Print Club Ltd. visits Joshua Tree National Park
Print Club Ltd. visits Joshua Tree National Park
Print Club Ltd. visits Joshua Tree National Park
Print Club Ltd. visits Joshua Tree National Park
Print Club Ltd. visits Joshua Tree National Park
Print Club Ltd. visits Joshua Tree National Park
Print Club Ltd. visits Joshua Tree National Park
 
STUDIO VISIT: Heavy Gel, Los Angeles
 
Studio Visit with Heavy Gel in LA on Print Club Ltd. Journal

Our online relationship with LA-based printshop Heavy Gel started pretty typically; a casual follow on Instagram, a more considered awareness of their studio events and finally an email introduction and request for shop visit (that was happily obliged). Yesterday we went by the printshop of co-directors Caitlin and Sean at their space in West Adams, Los Angeles to see their studio and what they're up to. What we found out was that they're printing a host of contract jobs, they've geared up their website for selling their own prints and have their eye peeled for the right storefront space to bring their print work street level in a more public way. Can't wait to see what's in store for their 2017!

Studio Visit with Heavy Gel in LA on Print Club Ltd. Journal
Studio Visit with Heavy Gel in LA on Print Club Ltd. Journal
Studio Visit with Heavy Gel in LA on Print Club Ltd. Journal
Studio Visit with Heavy Gel in LA on Print Club Ltd. Journal
 
Favorite Shows of 2016
 

This was a year we were lucky enough to make it down to New York a few times as well as across to London and in the other direction; across to LA. Print had an intriguing role to play in a lot of this year's favorites as did photography and it's unbounded potential for generating or dismantling systems of class and power. Of course the year isn't out yet and there could still be favorites to add before we bid adieu to 2016! Stay tuned!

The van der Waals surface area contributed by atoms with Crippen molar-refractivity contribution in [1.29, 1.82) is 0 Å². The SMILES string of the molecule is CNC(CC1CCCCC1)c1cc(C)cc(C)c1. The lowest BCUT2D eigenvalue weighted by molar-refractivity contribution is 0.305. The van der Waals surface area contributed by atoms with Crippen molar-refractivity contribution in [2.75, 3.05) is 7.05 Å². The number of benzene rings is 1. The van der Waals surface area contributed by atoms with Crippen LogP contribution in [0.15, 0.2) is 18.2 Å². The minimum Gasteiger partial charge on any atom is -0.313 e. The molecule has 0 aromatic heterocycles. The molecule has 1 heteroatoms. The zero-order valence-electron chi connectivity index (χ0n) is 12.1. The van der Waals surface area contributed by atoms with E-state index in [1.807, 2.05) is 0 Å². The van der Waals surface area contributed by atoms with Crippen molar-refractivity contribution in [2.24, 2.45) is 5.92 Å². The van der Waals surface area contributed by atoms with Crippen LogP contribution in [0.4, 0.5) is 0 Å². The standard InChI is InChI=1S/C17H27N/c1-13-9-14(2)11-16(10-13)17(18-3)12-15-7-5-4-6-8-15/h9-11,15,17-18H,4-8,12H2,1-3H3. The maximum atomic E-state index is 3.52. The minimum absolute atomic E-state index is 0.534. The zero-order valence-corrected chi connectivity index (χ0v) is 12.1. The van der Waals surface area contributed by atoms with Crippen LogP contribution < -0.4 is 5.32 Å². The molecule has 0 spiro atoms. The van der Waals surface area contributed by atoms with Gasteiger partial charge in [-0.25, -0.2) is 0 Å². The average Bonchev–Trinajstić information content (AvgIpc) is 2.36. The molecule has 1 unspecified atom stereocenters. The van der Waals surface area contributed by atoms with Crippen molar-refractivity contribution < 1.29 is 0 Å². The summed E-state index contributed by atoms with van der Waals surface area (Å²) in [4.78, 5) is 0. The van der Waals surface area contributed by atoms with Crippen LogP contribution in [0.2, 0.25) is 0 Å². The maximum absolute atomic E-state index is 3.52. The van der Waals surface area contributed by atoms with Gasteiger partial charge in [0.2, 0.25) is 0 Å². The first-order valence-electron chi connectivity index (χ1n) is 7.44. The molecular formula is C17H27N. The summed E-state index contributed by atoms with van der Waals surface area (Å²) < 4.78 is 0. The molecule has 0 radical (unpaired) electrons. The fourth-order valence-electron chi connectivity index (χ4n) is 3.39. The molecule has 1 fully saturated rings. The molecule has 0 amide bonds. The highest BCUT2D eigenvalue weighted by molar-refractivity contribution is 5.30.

Kour Pour at Feuer/Mesler, New York

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Favorite Shows of 2016 on the Print Club Ltd. Journal
 
STUDIO VISIT: Overpass Projects, Providence, RI
 

Overpass Projects has been set up by two recent RISD grads, Henry Brown and Julia Samuels. They both come armed with impeccable printmaking skills and in their first year of operation were already included in this year's Editions and Artist Book Fair in New York. We're eager to see what they get up to in the future and are eager to share the work of fellow printmakers in Providence doing exciting things!

Studio Visit to Overpass Projects, Print Club Ltd. Journal
Studio Visit to Overpass Projects, Print Club Ltd. Journal
 
STUDIO VISIT: Cody Hoyt, Brooklyn, NY
 

Over the summer, when we first began chatting with Cody Hoyt about working on some prints together we had the opportunity to stop by his Bushwick studio. It was a thrill to see his vessels in person after admiring them for so long online. Their tactility and unpredictability of surface are so beautiful that we couldn't wait to start imagining the complex patterns he creates with clay in print. 

Studio visit with Cody Hoyt on the Print Club Ltd. Journal
Studio visit with Cody Hoyt on the Print Club Ltd. Journal
Studio visit with Cody Hoyt on the Print Club Ltd. Journal
Studio visit with Cody Hoyt on the Print Club Ltd. Journal
Studio visit with Cody Hoyt on the Print Club Ltd. Journal
Studio visit with Cody Hoyt on the Print Club Ltd. Journal
 
Our Holiday Blockprinting Workshop
 

This past weekend we partnered with The Cracker Factory to host a holiday blockprinting workshop at their beautiful letterpress studio in Geneva, NY. Our participants ranged from absolute beginners to MFA grads and the lovely thing about block printing is that all the cards looked completely festive and charming! Between prints we took some photos throughout the evening of printing fun.

Holiday Blockprinting Workshop with Print Club ltd. at the Cracker Factory
Holiday Blockprinting Workshop with Print Club ltd. at the Cracker Factory
Holiday Blockprinting Workshop with Print Club ltd. at the Cracker Factory
 
RISD Craft Fair